Sidney Bechet / May 14, 1897 - May 14, 1959

One of the early solo stylists of jazz, Sidney Bechet ripped it up in his native New Orleans, marching in parade bands, playing parties and as clarinetist with the Eagle Band and others before joining King Oliver's band in 1913. That band did some heavy touring, including a residency in Chicago. In 1919 he joined the Syncopated Orchestra in NYC and that band went to Europe and became a sensation, even attracting positive attention from the classical music world.

In London he started playing the soprano saxophone and became the early standard on that instrument (greatly influencing John Coltrane). His heavy touring of Europe brought him as far as Russia on a few occasions. He made his earliest recordings in '23 and continued to tour Europe and the USA. His 1932 sides with his New Orleans Feetwarmers are considered amongst his best sessions ever. But his sound never strayed too far from its roots and he found it difficult keeping up with the changing trends in the States, where he resided for much of the '30s & '40s. At one point he owned a tailor's shop which doubled as a jam spot.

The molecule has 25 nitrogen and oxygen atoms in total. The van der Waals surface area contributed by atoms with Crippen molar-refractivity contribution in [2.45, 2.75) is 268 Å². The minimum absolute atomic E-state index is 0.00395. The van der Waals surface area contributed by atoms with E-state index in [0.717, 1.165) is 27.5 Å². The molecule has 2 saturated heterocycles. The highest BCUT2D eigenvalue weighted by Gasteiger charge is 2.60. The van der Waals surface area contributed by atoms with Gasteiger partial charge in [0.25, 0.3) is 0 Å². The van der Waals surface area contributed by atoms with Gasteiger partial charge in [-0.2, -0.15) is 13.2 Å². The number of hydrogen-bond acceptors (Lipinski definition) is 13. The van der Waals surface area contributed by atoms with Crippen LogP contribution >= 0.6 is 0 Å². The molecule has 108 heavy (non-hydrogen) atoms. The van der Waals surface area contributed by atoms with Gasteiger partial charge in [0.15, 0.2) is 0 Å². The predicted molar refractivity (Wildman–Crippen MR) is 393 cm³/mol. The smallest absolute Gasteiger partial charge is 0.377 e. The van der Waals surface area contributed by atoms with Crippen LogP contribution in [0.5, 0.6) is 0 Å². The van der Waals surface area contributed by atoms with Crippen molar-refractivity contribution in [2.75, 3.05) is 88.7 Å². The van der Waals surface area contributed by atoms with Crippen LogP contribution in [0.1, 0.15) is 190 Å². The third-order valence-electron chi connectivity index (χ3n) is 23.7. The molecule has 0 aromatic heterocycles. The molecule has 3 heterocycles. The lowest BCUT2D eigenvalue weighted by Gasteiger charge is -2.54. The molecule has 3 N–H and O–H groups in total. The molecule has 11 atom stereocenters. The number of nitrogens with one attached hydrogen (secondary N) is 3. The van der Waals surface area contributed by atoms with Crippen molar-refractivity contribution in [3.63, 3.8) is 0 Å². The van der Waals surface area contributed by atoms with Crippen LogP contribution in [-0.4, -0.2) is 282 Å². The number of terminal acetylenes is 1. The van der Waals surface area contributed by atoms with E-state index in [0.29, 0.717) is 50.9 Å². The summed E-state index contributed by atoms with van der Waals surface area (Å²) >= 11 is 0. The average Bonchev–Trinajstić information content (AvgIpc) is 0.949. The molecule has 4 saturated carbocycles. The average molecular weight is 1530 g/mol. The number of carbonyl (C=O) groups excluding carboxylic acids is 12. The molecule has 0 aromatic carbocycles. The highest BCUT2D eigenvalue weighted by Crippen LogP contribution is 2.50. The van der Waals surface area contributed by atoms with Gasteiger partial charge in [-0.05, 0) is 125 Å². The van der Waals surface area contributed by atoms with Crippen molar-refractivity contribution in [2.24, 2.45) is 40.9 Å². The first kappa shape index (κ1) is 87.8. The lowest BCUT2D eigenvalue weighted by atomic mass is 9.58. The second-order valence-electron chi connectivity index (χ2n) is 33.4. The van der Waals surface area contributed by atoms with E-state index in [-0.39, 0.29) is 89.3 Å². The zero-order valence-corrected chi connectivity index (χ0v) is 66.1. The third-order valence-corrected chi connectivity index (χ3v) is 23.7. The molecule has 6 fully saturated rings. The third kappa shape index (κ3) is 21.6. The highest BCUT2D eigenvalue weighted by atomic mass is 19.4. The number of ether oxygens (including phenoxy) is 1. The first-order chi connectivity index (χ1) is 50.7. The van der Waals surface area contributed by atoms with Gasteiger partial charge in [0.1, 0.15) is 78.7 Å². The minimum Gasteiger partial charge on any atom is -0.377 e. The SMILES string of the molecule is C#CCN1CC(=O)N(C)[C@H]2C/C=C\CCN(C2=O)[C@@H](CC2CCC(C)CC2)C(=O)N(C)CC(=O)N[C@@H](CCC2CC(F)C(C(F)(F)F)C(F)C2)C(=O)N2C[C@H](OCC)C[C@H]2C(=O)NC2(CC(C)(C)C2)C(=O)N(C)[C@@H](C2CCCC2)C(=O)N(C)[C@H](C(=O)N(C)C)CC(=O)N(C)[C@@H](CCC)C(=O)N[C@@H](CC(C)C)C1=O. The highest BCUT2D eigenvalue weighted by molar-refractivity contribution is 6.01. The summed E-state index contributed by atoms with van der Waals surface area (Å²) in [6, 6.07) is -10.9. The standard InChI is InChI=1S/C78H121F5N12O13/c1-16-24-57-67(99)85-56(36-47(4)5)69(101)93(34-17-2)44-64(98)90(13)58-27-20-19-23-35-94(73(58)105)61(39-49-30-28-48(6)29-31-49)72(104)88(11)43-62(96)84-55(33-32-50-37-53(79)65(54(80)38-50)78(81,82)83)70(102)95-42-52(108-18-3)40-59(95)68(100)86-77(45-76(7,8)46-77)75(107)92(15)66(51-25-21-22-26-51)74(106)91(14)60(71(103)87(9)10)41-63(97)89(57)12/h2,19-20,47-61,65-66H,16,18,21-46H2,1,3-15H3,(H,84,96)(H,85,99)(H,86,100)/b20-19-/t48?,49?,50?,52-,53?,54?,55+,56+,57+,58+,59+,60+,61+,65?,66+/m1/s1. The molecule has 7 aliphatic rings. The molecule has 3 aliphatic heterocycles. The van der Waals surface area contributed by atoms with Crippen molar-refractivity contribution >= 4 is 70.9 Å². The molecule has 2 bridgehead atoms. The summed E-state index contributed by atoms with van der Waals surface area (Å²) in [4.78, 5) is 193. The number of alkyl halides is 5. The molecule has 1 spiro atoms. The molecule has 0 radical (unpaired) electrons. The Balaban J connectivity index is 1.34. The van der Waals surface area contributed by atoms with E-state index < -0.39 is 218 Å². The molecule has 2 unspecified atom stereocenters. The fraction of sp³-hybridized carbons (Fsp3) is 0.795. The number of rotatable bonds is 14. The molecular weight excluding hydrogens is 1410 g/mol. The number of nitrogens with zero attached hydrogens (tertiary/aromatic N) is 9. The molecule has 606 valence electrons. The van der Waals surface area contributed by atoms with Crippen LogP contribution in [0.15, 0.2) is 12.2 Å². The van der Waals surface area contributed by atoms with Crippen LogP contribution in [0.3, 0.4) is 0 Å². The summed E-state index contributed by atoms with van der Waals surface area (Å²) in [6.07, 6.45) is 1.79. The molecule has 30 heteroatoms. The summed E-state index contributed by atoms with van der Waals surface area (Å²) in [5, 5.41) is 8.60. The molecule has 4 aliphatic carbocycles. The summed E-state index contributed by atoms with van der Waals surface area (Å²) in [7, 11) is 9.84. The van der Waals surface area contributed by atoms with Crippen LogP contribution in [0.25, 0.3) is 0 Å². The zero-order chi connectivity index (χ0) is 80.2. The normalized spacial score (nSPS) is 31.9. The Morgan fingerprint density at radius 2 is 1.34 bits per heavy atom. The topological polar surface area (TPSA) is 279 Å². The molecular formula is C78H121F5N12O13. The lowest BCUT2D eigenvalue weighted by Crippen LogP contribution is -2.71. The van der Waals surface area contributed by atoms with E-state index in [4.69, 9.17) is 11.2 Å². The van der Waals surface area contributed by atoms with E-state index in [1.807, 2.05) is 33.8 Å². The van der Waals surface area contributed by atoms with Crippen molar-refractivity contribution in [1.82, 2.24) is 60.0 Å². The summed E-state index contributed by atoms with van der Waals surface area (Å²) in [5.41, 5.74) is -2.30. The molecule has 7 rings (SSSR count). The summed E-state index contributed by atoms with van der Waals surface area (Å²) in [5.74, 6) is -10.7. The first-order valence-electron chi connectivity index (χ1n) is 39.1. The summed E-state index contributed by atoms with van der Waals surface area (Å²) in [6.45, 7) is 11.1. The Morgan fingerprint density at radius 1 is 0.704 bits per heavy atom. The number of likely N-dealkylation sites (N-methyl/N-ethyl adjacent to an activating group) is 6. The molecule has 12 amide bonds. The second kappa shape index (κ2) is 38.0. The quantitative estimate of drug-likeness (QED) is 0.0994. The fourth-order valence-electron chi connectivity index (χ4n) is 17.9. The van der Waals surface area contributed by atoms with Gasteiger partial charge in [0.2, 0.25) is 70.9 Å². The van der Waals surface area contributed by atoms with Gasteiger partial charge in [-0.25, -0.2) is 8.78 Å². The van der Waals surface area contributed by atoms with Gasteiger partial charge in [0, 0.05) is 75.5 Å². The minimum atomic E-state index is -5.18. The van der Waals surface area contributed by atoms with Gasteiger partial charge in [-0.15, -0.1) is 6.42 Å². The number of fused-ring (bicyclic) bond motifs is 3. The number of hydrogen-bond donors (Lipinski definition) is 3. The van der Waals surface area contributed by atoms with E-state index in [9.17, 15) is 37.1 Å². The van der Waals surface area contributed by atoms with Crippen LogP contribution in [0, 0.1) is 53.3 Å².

He decided at the end of the '40s to relocate permanently to France, where he became an ever bigger star than before and an icon. His music covered jazz, classical, merengue, rumba, pop and Haitian musics and he collaborated through the years with Louis Armstrong, Noble Sissle, Willie "The Lion" Smith, toured with Josephine Baker, and even did a brief stint in the Duke Ellington band (and served as a teacher to Johnny Hodges). His recordings often suffer from rough sound quality but the jams are always hot!

Check out his early overdubbing experiment from 1941 on "The Sheikh of Araby", where he played all the instruments himself, effectively functioning as a one-man band. He died on his 67th birthday.

Tagged: blues, Celebrate Icons, jazz, NOLA, reeds, Sidney Bechet

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